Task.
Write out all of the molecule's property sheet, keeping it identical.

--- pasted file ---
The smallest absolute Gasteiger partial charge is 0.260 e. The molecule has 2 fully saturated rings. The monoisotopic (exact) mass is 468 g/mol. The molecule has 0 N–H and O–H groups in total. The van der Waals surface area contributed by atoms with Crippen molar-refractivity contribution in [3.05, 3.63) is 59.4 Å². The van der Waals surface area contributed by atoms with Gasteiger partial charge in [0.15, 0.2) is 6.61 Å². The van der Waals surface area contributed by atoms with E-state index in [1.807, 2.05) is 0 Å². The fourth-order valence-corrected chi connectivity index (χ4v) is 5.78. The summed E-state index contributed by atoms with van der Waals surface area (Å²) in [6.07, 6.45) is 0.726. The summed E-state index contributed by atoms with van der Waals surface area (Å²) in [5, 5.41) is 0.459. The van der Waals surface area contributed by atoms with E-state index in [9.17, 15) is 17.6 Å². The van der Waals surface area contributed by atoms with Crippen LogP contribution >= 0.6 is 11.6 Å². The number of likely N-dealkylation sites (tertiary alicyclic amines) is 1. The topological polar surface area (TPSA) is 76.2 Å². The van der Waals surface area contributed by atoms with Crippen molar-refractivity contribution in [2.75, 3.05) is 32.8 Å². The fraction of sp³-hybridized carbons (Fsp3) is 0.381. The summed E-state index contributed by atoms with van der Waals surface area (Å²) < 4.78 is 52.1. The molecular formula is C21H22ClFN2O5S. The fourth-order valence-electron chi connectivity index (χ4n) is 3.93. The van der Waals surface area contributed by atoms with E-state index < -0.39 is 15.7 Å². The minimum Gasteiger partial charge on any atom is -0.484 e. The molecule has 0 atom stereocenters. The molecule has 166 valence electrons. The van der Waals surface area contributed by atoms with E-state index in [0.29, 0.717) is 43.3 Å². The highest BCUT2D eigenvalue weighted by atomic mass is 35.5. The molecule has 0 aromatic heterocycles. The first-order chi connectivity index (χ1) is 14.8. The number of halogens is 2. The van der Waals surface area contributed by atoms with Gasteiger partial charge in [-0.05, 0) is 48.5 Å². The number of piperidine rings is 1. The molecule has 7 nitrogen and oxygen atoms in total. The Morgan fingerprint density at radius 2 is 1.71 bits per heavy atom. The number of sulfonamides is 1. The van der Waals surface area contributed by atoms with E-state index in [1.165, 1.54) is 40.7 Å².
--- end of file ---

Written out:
The smallest absolute Gasteiger partial charge is 0.260 e. The molecule has 2 fully saturated rings. The monoisotopic (exact) mass is 468 g/mol. The molecule has 0 N–H and O–H groups in total. The van der Waals surface area contributed by atoms with Crippen molar-refractivity contribution in [3.05, 3.63) is 59.4 Å². The van der Waals surface area contributed by atoms with Gasteiger partial charge in [0.15, 0.2) is 6.61 Å². The van der Waals surface area contributed by atoms with E-state index in [1.807, 2.05) is 0 Å². The fourth-order valence-corrected chi connectivity index (χ4v) is 5.78. The summed E-state index contributed by atoms with van der Waals surface area (Å²) in [6.07, 6.45) is 0.726. The summed E-state index contributed by atoms with van der Waals surface area (Å²) in [5, 5.41) is 0.459. The van der Waals surface area contributed by atoms with E-state index in [9.17, 15) is 17.6 Å². The van der Waals surface area contributed by atoms with Crippen LogP contribution >= 0.6 is 11.6 Å². The number of likely N-dealkylation sites (tertiary alicyclic amines) is 1. The topological polar surface area (TPSA) is 76.2 Å². The van der Waals surface area contributed by atoms with Crippen molar-refractivity contribution in [2.75, 3.05) is 32.8 Å². The fraction of sp³-hybridized carbons (Fsp3) is 0.381. The summed E-state index contributed by atoms with van der Waals surface area (Å²) < 4.78 is 52.1. The molecular formula is C21H22ClFN2O5S. The fourth-order valence-electron chi connectivity index (χ4n) is 3.93. The van der Waals surface area contributed by atoms with E-state index < -0.39 is 15.7 Å². The minimum Gasteiger partial charge on any atom is -0.484 e. The molecule has 0 atom stereocenters. The molecule has 166 valence electrons. The van der Waals surface area contributed by atoms with E-state index in [0.29, 0.717) is 43.3 Å². The highest BCUT2D eigenvalue weighted by atomic mass is 35.5. The molecule has 0 aromatic heterocycles. The first-order chi connectivity index (χ1) is 14.8. The number of halogens is 2. The van der Waals surface area contributed by atoms with Gasteiger partial charge in [-0.05, 0) is 48.5 Å². The number of piperidine rings is 1. The molecule has 7 nitrogen and oxygen atoms in total. The Morgan fingerprint density at radius 2 is 1.71 bits per heavy atom. The number of sulfonamides is 1. The van der Waals surface area contributed by atoms with E-state index in [1.165, 1.54) is 40.7 Å².